That is our generation’s task – to make these words, these rights, these values – of Life, and Liberty, and the Pursuit of Happiness – real for every American. Being true to our founding documents does not require us to agree on every contour of life; it does not mean we will all define liberty in exactly the same way, or follow the same precise path to happiness. Progress does not compel us to settle centuries-long debates about the role of government for all time – but it does require us to act in our time.

For now decisions are upon us, and we cannot afford delay. We cannot mistake absolutism for principle, or substitute spectacle for politics, or treat name-calling as reasoned debate. We must act, knowing that our work will be imperfect. We must act, knowing that today’s victories will be only partial, and that it will be up to those who stand here in four years, and forty years, and four hundred years hence to advance the timeless spirit once conferred to us in a spare Philadelphia hall.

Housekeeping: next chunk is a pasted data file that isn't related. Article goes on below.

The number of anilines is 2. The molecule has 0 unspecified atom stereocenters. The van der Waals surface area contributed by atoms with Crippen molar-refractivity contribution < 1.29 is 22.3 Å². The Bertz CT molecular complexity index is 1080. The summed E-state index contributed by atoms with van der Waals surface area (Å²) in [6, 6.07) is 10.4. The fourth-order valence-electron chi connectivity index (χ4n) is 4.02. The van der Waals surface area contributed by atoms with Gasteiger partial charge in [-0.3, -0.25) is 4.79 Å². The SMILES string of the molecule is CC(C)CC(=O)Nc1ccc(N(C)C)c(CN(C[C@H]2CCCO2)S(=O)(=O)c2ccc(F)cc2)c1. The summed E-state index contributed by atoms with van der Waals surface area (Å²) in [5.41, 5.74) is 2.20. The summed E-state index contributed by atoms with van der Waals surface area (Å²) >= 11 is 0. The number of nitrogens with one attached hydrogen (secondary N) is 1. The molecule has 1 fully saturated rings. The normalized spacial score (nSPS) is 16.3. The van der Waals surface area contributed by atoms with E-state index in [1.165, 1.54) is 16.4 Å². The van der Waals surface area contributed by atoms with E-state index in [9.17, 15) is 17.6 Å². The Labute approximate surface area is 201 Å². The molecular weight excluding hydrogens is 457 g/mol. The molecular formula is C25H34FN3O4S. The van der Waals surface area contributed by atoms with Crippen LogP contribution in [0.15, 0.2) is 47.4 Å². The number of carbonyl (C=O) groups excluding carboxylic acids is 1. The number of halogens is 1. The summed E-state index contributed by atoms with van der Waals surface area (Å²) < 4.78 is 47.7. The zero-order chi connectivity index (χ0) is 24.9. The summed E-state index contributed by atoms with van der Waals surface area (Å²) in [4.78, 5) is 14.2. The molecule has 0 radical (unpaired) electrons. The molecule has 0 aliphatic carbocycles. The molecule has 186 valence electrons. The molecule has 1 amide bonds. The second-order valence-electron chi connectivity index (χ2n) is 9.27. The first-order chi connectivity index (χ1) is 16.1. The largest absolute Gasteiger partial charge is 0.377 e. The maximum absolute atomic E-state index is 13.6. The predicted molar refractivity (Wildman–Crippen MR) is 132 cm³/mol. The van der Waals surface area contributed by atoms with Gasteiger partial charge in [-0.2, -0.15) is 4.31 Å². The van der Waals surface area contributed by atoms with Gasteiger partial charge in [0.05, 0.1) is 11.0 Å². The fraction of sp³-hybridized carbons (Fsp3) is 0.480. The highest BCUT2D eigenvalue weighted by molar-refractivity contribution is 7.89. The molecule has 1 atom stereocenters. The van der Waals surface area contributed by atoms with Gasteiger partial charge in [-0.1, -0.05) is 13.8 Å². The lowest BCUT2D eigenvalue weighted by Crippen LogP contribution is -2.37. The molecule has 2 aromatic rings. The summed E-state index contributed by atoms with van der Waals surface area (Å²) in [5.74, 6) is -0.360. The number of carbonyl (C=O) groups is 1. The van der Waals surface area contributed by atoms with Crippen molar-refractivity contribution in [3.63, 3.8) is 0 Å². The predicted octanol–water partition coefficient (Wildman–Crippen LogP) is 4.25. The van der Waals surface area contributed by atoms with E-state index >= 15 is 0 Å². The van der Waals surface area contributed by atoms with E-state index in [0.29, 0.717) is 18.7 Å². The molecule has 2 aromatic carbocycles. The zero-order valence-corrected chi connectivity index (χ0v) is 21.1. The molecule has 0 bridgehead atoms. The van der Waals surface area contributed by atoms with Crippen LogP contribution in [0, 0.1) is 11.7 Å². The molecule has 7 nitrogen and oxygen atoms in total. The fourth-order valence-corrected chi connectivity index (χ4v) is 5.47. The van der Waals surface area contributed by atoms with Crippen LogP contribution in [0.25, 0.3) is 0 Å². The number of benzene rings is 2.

My fellow Americans, the oath I have sworn before you today, like the one recited by others who serve in this Capitol, was an oath to God and country, not party or faction – and we must faithfully execute that pledge during the duration of our service. But the words I spoke today are not so different from the oath that is taken each time a soldier signs up for duty, or an immigrant realizes her dream. My oath is not so different from the pledge we all make to the flag that waves above and that fills our hearts with pride.

They are the words of citizens, and they represent our greatest hope.

You and I, as citizens, have the power to set this country’s course.

You and I, as citizens, have the obligation to shape the debates of our time – not only with the votes we cast, but with the voices we lift in defense of our most ancient values and enduring ideals.

Let each of us now embrace, with solemn duty and awesome joy, what is our lasting birthright. With common effort and common purpose, with passion and dedication, let us answer the call of history, and carry into an uncertain future that precious light of freedom.

Thank you, God Bless you, and may He forever bless these United States of America.

This Is What’s in President Obama’s Gun Control Package [gawker.com]

By Robert Kessler / gawker.com

A few minutes ago, President Obama announced a $500 million package, synthesized from suggestions put forth by Vice President Joe Biden’s task force on gun control, aimed at curbing gun violence in the U.S. in the wake of the Sandy Hook massacre. The President called on Congress to take action in a number of ways, including:

  • Establishing universal background checks for anyone looking to buy a gun